Housing Commission Has Even More Rental Assistance It’s Struggled to Dole Out
Late last month, the City Council authorized an additional $60 million toward rental and utility assistance for households impacted by the pandemic. As of Aug. 3, only $66 million of the total $135 million allocated for assistance payments has been given out.
The San Diego City Council has allocated even more funds to the San Diego Housing Commission to give out to people struggling to pay their rent and utilities because of COVID-19, though the agency has for months struggled to dole out the funds it already has.
A change in state rules governing the use of state housing assistance funds has helped the Housing Commission spend more of the money, but as of Aug. 3, of the total $135 million allocated for assistance payments, only $66 million has been given out.
In May, officials at the Housing Commission said they wouldn’t be able to spend all of the funds due to limitations set by the state.
Gov. Gavin Newsom signed a measure into law at the end of June extending the state’s eviction moratorium and increasing the cash assistance available to low-income tenants and small landlords under the state’s rent relief program. Tenants and landlords are now eligible to receive 100 percent of back rent and 100 percent of upcoming rent for up to three months, if funding is available. Prior to the change, landlords had to agree to waive 20 percent of the rent they were owed to receive funds and only a fraction of upcoming rent was covered.
The change in rules helped the Housing Commission spend down some of the funding or deem people eligible before the Aug. 1 deadline initially set by the state. On July 27, the City Council authorized an additional $60 million toward rental and utility assistance for households impacted by the pandemic. The majority of that funding came from the federal American Rescue Plan Act.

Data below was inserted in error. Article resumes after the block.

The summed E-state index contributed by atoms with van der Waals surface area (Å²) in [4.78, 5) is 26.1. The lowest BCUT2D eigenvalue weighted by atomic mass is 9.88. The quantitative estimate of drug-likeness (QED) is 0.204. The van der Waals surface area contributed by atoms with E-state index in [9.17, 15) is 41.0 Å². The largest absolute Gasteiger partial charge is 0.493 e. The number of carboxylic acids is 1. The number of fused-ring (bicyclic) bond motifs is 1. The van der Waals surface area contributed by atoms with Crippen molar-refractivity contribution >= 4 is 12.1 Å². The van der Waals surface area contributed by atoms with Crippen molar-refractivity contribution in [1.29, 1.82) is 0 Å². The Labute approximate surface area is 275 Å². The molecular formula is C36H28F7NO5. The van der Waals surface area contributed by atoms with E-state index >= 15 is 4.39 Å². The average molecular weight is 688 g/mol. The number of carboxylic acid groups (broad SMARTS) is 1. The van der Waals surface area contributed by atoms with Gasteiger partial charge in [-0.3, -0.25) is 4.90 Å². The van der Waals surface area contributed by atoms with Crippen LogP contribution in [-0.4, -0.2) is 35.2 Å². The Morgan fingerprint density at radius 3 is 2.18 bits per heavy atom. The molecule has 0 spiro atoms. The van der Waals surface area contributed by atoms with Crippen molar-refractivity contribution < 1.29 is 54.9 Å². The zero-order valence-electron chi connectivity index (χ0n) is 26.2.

Under the measure, an initial group of funds must be spent by Jan. 31, 2022, and all of the funds must be spent by Sept. 30, 2022.
Spokespeople for the Housing Commission and the mayor’s office offered conflicting accounts of whether Mayor Todd Gloria is considering using the funds in other ways if the commission can’t spend them before the federal deadlines. Susie Cawood, a spokeswoman for the Housing Commission, said Gloria is exploring alternatives. But Jen LeBron, the mayor’s spokeswoman, said that they are committed to using the funding for rental assistance and utility payments and are not exploring alternatives at the moment.
According to an Aug. 3 memo sent by Housing Commission CEO Rick Gentry to the mayor and City Council, there are still limitations preventing the agency from helping some residents. Gentry said allowing people to use the funds to pay down personal housing-related debt due to the pandemic would help many additional households in need. Some households that have incurred debt through high-interest credit cards or payday loans to keep up with rent can’t qualify for emergency rental assistance because they don’t have past due rent.
Gentry said in the memo that he recommended to Treasury Secretary Janet Yellen that the assistance include those forms of debt in May, and that Sens. Dianne Feinstein and Alex Padilla made similar requests in July.
As of Aug. 5, the Housing Commission has received 16,899 applications and as of Aug. 3, it has disbursed payments to 8,113 qualifying households.